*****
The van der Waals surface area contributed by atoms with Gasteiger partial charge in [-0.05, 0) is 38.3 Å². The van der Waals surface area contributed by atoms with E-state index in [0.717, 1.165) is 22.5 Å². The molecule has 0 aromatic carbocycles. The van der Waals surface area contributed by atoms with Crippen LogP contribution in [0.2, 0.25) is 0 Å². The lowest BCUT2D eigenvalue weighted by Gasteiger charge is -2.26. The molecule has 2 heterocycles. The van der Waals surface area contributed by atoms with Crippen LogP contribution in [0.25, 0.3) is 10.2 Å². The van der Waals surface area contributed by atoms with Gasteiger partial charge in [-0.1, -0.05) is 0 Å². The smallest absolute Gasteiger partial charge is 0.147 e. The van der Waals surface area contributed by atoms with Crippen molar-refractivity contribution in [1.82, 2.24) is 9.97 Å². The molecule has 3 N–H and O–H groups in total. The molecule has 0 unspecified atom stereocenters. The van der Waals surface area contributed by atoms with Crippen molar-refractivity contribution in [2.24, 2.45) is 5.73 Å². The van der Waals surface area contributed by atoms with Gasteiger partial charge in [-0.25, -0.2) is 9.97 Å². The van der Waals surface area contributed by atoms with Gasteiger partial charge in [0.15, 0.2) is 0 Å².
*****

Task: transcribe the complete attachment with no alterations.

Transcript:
The van der Waals surface area contributed by atoms with Gasteiger partial charge in [-0.05, 0) is 38.3 Å². The van der Waals surface area contributed by atoms with E-state index in [0.717, 1.165) is 22.5 Å². The molecule has 0 aromatic carbocycles. The van der Waals surface area contributed by atoms with Crippen LogP contribution in [0.2, 0.25) is 0 Å². The lowest BCUT2D eigenvalue weighted by Gasteiger charge is -2.26. The molecule has 2 heterocycles. The van der Waals surface area contributed by atoms with Crippen LogP contribution in [0.25, 0.3) is 10.2 Å². The van der Waals surface area contributed by atoms with Gasteiger partial charge in [-0.1, -0.05) is 0 Å². The smallest absolute Gasteiger partial charge is 0.147 e. The van der Waals surface area contributed by atoms with Crippen molar-refractivity contribution in [1.82, 2.24) is 9.97 Å². The molecule has 3 N–H and O–H groups in total. The molecule has 0 unspecified atom stereocenters. The van der Waals surface area contributed by atoms with Crippen molar-refractivity contribution in [2.24, 2.45) is 5.73 Å². The van der Waals surface area contributed by atoms with Gasteiger partial charge in [-0.25, -0.2) is 9.97 Å². The van der Waals surface area contributed by atoms with Gasteiger partial charge in [0.15, 0.2) is 0 Å².